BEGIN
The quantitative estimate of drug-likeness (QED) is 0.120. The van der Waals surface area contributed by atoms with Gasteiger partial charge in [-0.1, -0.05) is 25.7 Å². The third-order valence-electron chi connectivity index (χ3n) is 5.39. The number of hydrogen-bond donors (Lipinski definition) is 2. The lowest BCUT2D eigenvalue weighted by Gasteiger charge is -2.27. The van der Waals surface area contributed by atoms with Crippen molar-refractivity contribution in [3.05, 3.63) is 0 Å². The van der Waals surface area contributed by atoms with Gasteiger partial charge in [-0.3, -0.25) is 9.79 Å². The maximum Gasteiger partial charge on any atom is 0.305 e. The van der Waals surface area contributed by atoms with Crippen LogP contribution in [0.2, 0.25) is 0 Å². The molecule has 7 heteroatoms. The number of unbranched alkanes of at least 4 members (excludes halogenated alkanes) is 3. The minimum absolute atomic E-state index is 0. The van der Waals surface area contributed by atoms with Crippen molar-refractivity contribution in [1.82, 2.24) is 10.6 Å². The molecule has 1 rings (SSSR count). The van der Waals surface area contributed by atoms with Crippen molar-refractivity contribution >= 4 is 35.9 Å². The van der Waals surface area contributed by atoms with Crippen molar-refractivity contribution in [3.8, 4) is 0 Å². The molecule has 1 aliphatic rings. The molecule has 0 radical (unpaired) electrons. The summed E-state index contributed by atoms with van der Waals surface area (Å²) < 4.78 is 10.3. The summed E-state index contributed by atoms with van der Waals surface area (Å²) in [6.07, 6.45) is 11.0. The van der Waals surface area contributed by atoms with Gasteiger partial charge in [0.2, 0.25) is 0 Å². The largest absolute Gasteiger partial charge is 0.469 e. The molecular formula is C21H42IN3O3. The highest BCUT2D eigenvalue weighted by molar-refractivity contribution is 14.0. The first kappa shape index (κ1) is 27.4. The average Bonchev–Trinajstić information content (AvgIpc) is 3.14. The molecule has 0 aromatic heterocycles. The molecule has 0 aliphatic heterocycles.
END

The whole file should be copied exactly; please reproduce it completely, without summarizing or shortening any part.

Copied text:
The quantitative estimate of drug-likeness (QED) is 0.120. The van der Waals surface area contributed by atoms with Gasteiger partial charge in [-0.1, -0.05) is 25.7 Å². The third-order valence-electron chi connectivity index (χ3n) is 5.39. The number of hydrogen-bond donors (Lipinski definition) is 2. The lowest BCUT2D eigenvalue weighted by Gasteiger charge is -2.27. The van der Waals surface area contributed by atoms with Crippen molar-refractivity contribution in [3.05, 3.63) is 0 Å². The van der Waals surface area contributed by atoms with Gasteiger partial charge in [-0.3, -0.25) is 9.79 Å². The maximum Gasteiger partial charge on any atom is 0.305 e. The van der Waals surface area contributed by atoms with Crippen LogP contribution in [0.2, 0.25) is 0 Å². The molecule has 7 heteroatoms. The number of unbranched alkanes of at least 4 members (excludes halogenated alkanes) is 3. The minimum absolute atomic E-state index is 0. The van der Waals surface area contributed by atoms with Crippen molar-refractivity contribution in [1.82, 2.24) is 10.6 Å². The molecule has 1 rings (SSSR count). The van der Waals surface area contributed by atoms with Crippen molar-refractivity contribution >= 4 is 35.9 Å². The van der Waals surface area contributed by atoms with Crippen molar-refractivity contribution in [3.8, 4) is 0 Å². The molecule has 1 aliphatic rings. The molecule has 0 radical (unpaired) electrons. The summed E-state index contributed by atoms with van der Waals surface area (Å²) < 4.78 is 10.3. The summed E-state index contributed by atoms with van der Waals surface area (Å²) in [6.07, 6.45) is 11.0. The van der Waals surface area contributed by atoms with Gasteiger partial charge in [0.2, 0.25) is 0 Å². The largest absolute Gasteiger partial charge is 0.469 e. The molecular formula is C21H42IN3O3. The highest BCUT2D eigenvalue weighted by molar-refractivity contribution is 14.0. The first kappa shape index (κ1) is 27.4. The average Bonchev–Trinajstić information content (AvgIpc) is 3.14. The molecule has 0 aromatic heterocycles. The molecule has 0 aliphatic heterocycles.